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RE: -varabbrev- setting [was: st: re: question about "testparm"]


From   David Radwin <radwin@berkeley.edu>
To   <statalist@hsphsun2.harvard.edu>
Subject   RE: -varabbrev- setting [was: st: re: question about "testparm"]
Date   Mon, 2 Feb 2009 14:06:32 -0800

If you can stand one more bit of gasoline trivia, a better measure probably would be km/g or some other function of distance and mass rather than distance and volume, because gasoline is less dense at higher temperatures. (But it probably does not save you any money to fill up at night rather than during the day.)

"California drivers were overcharged $376.4 million on gasoline in one year because fuel pumps don't adjust for changing temperatures, according to a state study."

http://www.sfgate.com/cgi-bin/article.cgi?f=/c/a/2008/12/04/MNQ514GV7I.DTL

David

At 4:27 PM +0000 2/2/09, Nick Cox wrote:
I think in Britain, which naturally I consider part of Europe, it is
still common to talk of mileage (and not just because of the uneven and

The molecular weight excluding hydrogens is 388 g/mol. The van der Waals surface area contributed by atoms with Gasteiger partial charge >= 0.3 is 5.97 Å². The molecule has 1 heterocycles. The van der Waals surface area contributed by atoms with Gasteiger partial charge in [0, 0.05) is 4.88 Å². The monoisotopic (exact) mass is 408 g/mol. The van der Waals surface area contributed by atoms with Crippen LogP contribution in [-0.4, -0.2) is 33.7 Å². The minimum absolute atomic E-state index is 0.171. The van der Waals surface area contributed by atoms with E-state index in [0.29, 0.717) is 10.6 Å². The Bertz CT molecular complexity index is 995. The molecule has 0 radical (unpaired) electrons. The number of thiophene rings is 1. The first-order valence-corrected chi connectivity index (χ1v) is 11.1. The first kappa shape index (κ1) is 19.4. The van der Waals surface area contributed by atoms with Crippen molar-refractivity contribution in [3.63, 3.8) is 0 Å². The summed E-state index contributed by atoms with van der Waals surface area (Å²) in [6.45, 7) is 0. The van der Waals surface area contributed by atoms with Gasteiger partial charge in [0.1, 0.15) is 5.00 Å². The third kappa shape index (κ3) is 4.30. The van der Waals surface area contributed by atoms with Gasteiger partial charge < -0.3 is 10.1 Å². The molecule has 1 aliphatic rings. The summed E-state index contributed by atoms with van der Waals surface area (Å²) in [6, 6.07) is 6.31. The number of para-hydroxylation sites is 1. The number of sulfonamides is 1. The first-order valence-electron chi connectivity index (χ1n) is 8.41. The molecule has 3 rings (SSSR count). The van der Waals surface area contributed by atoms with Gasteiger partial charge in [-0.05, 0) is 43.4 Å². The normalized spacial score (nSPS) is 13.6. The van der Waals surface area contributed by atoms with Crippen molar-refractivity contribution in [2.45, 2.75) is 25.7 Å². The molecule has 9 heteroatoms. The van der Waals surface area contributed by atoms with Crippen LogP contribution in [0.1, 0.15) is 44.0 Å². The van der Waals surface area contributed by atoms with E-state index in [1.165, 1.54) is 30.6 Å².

snail-like progress of metrication here). The fact that you should
regress on gpm := 1/mpg for all sorts of good reasons -- which I have
often enjoyed demonstrating -- does not affect the fact that drivers
care about how far they can go before they need to refill with fuel, so
to that extent mpg is a natural unit too.

Nick
n.j.cox@durham.ac.uk

Kit Baum

It is an Americanism to say 'your mileage may vary', as a European would more sensibly* talk about litres/kilometre than miles/gallon. But there it is.

* It is readily seen that the relationship between price and mpg is not nearly as linear (and the linear fit not nearly as good) as that between price and 1/mpg.


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David Radwin // radwin@berkeley.edu
Office of Student Research and Campus Surveys, University of California, Berkeley
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